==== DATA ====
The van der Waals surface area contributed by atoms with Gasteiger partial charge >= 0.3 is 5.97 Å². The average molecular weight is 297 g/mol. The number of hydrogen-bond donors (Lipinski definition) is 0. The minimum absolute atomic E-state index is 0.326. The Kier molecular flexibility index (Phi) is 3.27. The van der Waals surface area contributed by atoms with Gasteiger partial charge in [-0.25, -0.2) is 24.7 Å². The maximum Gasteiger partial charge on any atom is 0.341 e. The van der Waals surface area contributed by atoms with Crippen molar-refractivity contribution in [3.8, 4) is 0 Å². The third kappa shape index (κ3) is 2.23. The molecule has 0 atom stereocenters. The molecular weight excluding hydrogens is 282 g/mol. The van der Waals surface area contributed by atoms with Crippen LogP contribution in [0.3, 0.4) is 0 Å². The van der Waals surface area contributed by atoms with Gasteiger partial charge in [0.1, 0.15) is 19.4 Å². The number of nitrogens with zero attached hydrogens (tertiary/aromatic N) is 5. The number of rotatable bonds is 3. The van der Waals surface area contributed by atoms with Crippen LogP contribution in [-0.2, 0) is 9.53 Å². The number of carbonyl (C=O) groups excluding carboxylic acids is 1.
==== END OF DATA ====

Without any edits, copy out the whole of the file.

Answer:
The van der Waals surface area contributed by atoms with Gasteiger partial charge >= 0.3 is 5.97 Å². The average molecular weight is 297 g/mol. The number of hydrogen-bond donors (Lipinski definition) is 0. The minimum absolute atomic E-state index is 0.326. The Kier molecular flexibility index (Phi) is 3.27. The van der Waals surface area contributed by atoms with Gasteiger partial charge in [-0.25, -0.2) is 24.7 Å². The maximum Gasteiger partial charge on any atom is 0.341 e. The van der Waals surface area contributed by atoms with Crippen molar-refractivity contribution in [3.8, 4) is 0 Å². The third kappa shape index (κ3) is 2.23. The molecule has 0 atom stereocenters. The molecular weight excluding hydrogens is 282 g/mol. The van der Waals surface area contributed by atoms with Crippen LogP contribution in [0.3, 0.4) is 0 Å². The van der Waals surface area contributed by atoms with Gasteiger partial charge in [0.1, 0.15) is 19.4 Å². The number of nitrogens with zero attached hydrogens (tertiary/aromatic N) is 5. The number of rotatable bonds is 3. The van der Waals surface area contributed by atoms with Crippen LogP contribution in [-0.2, 0) is 9.53 Å². The number of carbonyl (C=O) groups excluding carboxylic acids is 1.